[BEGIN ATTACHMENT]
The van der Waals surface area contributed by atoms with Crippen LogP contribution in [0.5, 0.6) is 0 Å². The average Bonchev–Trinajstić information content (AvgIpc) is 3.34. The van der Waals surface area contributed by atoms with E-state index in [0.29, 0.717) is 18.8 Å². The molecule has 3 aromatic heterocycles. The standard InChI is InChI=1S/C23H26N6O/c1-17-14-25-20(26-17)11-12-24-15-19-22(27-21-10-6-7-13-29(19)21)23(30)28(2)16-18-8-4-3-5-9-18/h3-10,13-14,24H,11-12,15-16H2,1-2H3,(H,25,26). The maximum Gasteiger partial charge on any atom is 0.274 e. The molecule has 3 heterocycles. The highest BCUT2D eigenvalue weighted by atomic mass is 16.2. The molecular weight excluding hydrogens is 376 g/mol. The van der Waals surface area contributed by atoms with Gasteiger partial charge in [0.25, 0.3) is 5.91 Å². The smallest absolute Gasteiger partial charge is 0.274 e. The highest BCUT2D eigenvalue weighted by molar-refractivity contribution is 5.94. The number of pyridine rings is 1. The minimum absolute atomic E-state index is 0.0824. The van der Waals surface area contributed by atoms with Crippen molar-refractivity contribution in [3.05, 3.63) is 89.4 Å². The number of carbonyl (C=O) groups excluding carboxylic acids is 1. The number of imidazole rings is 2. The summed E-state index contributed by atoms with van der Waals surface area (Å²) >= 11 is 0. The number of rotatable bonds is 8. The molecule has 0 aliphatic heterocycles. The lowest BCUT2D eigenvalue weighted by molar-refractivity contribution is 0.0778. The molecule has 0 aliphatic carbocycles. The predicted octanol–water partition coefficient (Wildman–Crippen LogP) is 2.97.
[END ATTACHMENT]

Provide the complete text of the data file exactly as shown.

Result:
The van der Waals surface area contributed by atoms with Crippen LogP contribution in [0.5, 0.6) is 0 Å². The average Bonchev–Trinajstić information content (AvgIpc) is 3.34. The van der Waals surface area contributed by atoms with E-state index in [0.29, 0.717) is 18.8 Å². The molecule has 3 aromatic heterocycles. The standard InChI is InChI=1S/C23H26N6O/c1-17-14-25-20(26-17)11-12-24-15-19-22(27-21-10-6-7-13-29(19)21)23(30)28(2)16-18-8-4-3-5-9-18/h3-10,13-14,24H,11-12,15-16H2,1-2H3,(H,25,26). The maximum Gasteiger partial charge on any atom is 0.274 e. The molecule has 3 heterocycles. The highest BCUT2D eigenvalue weighted by atomic mass is 16.2. The molecular weight excluding hydrogens is 376 g/mol. The van der Waals surface area contributed by atoms with Gasteiger partial charge in [0.25, 0.3) is 5.91 Å². The smallest absolute Gasteiger partial charge is 0.274 e. The highest BCUT2D eigenvalue weighted by molar-refractivity contribution is 5.94. The number of pyridine rings is 1. The minimum absolute atomic E-state index is 0.0824. The van der Waals surface area contributed by atoms with Crippen molar-refractivity contribution in [3.05, 3.63) is 89.4 Å². The number of carbonyl (C=O) groups excluding carboxylic acids is 1. The number of imidazole rings is 2. The summed E-state index contributed by atoms with van der Waals surface area (Å²) >= 11 is 0. The number of rotatable bonds is 8. The molecule has 0 aliphatic heterocycles. The lowest BCUT2D eigenvalue weighted by molar-refractivity contribution is 0.0778. The molecule has 0 aliphatic carbocycles. The predicted octanol–water partition coefficient (Wildman–Crippen LogP) is 2.97.